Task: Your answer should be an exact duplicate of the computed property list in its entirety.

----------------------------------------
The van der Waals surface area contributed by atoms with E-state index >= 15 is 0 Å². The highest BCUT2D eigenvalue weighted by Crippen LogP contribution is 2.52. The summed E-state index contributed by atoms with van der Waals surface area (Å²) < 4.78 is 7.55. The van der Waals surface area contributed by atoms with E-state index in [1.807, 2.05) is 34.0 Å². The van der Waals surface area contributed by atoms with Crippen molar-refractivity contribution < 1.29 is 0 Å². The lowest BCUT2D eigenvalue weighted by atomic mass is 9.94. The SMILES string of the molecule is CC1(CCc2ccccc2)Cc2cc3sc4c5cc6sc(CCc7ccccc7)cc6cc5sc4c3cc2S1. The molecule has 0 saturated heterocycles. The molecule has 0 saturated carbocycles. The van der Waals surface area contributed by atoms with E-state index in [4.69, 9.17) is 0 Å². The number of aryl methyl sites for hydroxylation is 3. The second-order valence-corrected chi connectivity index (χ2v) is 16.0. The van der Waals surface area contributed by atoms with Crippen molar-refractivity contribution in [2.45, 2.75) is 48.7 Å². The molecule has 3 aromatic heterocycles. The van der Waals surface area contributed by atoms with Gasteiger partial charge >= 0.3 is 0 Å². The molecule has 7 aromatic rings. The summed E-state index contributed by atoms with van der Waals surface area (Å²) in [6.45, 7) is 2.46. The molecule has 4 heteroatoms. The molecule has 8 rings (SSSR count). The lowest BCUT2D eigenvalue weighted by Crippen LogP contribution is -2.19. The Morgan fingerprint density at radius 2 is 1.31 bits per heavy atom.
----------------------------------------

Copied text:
The van der Waals surface area contributed by atoms with E-state index >= 15 is 0 Å². The highest BCUT2D eigenvalue weighted by Crippen LogP contribution is 2.52. The summed E-state index contributed by atoms with van der Waals surface area (Å²) < 4.78 is 7.55. The van der Waals surface area contributed by atoms with E-state index in [1.807, 2.05) is 34.0 Å². The van der Waals surface area contributed by atoms with Crippen molar-refractivity contribution < 1.29 is 0 Å². The lowest BCUT2D eigenvalue weighted by atomic mass is 9.94. The SMILES string of the molecule is CC1(CCc2ccccc2)Cc2cc3sc4c5cc6sc(CCc7ccccc7)cc6cc5sc4c3cc2S1. The molecule has 0 saturated heterocycles. The molecule has 0 saturated carbocycles. The van der Waals surface area contributed by atoms with E-state index in [4.69, 9.17) is 0 Å². The number of aryl methyl sites for hydroxylation is 3. The second-order valence-corrected chi connectivity index (χ2v) is 16.0. The van der Waals surface area contributed by atoms with Crippen molar-refractivity contribution in [2.45, 2.75) is 48.7 Å². The molecule has 3 aromatic heterocycles. The van der Waals surface area contributed by atoms with Gasteiger partial charge >= 0.3 is 0 Å². The molecule has 7 aromatic rings. The summed E-state index contributed by atoms with van der Waals surface area (Å²) in [6.45, 7) is 2.46. The molecule has 4 heteroatoms. The molecule has 8 rings (SSSR count). The lowest BCUT2D eigenvalue weighted by Crippen LogP contribution is -2.19. The Morgan fingerprint density at radius 2 is 1.31 bits per heavy atom.